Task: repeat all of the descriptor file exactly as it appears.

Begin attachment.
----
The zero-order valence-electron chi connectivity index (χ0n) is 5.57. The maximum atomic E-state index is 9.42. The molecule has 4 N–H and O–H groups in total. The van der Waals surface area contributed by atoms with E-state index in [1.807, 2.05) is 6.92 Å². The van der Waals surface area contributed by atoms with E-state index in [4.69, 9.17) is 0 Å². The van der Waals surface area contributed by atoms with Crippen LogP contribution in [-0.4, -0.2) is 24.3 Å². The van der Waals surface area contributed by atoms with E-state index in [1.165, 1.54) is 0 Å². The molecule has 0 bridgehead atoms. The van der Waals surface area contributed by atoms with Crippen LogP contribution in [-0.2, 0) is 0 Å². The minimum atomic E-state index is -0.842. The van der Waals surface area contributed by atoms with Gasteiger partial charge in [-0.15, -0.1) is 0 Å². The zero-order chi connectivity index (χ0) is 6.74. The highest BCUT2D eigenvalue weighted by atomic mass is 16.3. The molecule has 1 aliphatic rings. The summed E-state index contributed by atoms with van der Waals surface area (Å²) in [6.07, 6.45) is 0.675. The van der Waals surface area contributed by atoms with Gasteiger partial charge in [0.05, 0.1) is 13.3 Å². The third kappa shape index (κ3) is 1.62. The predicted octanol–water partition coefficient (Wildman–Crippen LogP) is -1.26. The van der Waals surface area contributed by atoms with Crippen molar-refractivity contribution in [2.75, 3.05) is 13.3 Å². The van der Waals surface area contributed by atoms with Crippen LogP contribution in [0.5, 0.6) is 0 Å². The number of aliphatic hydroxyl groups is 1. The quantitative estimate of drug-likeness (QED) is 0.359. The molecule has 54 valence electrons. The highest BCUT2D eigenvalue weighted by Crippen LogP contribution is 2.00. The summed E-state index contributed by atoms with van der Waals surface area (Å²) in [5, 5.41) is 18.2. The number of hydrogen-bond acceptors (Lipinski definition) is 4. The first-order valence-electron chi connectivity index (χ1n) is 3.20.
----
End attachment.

The zero-order valence-electron chi connectivity index (χ0n) is 5.57. The maximum atomic E-state index is 9.42. The molecule has 4 N–H and O–H groups in total. The van der Waals surface area contributed by atoms with E-state index in [1.807, 2.05) is 6.92 Å². The van der Waals surface area contributed by atoms with E-state index in [4.69, 9.17) is 0 Å². The van der Waals surface area contributed by atoms with Crippen LogP contribution in [-0.4, -0.2) is 24.3 Å². The van der Waals surface area contributed by atoms with E-state index in [1.165, 1.54) is 0 Å². The molecule has 0 bridgehead atoms. The van der Waals surface area contributed by atoms with Crippen LogP contribution in [-0.2, 0) is 0 Å². The minimum atomic E-state index is -0.842. The van der Waals surface area contributed by atoms with Gasteiger partial charge in [-0.15, -0.1) is 0 Å². The zero-order chi connectivity index (χ0) is 6.74. The highest BCUT2D eigenvalue weighted by atomic mass is 16.3. The molecule has 1 aliphatic rings. The summed E-state index contributed by atoms with van der Waals surface area (Å²) in [6.07, 6.45) is 0.675. The van der Waals surface area contributed by atoms with Gasteiger partial charge in [0.05, 0.1) is 13.3 Å². The third kappa shape index (κ3) is 1.62. The predicted octanol–water partition coefficient (Wildman–Crippen LogP) is -1.26. The van der Waals surface area contributed by atoms with Crippen molar-refractivity contribution in [2.75, 3.05) is 13.3 Å². The van der Waals surface area contributed by atoms with Crippen LogP contribution in [0.5, 0.6) is 0 Å². The number of aliphatic hydroxyl groups is 1. The quantitative estimate of drug-likeness (QED) is 0.359. The molecule has 54 valence electrons. The highest BCUT2D eigenvalue weighted by Crippen LogP contribution is 2.00. The summed E-state index contributed by atoms with van der Waals surface area (Å²) in [5, 5.41) is 18.2. The number of hydrogen-bond acceptors (Lipinski definition) is 4. The first-order valence-electron chi connectivity index (χ1n) is 3.20.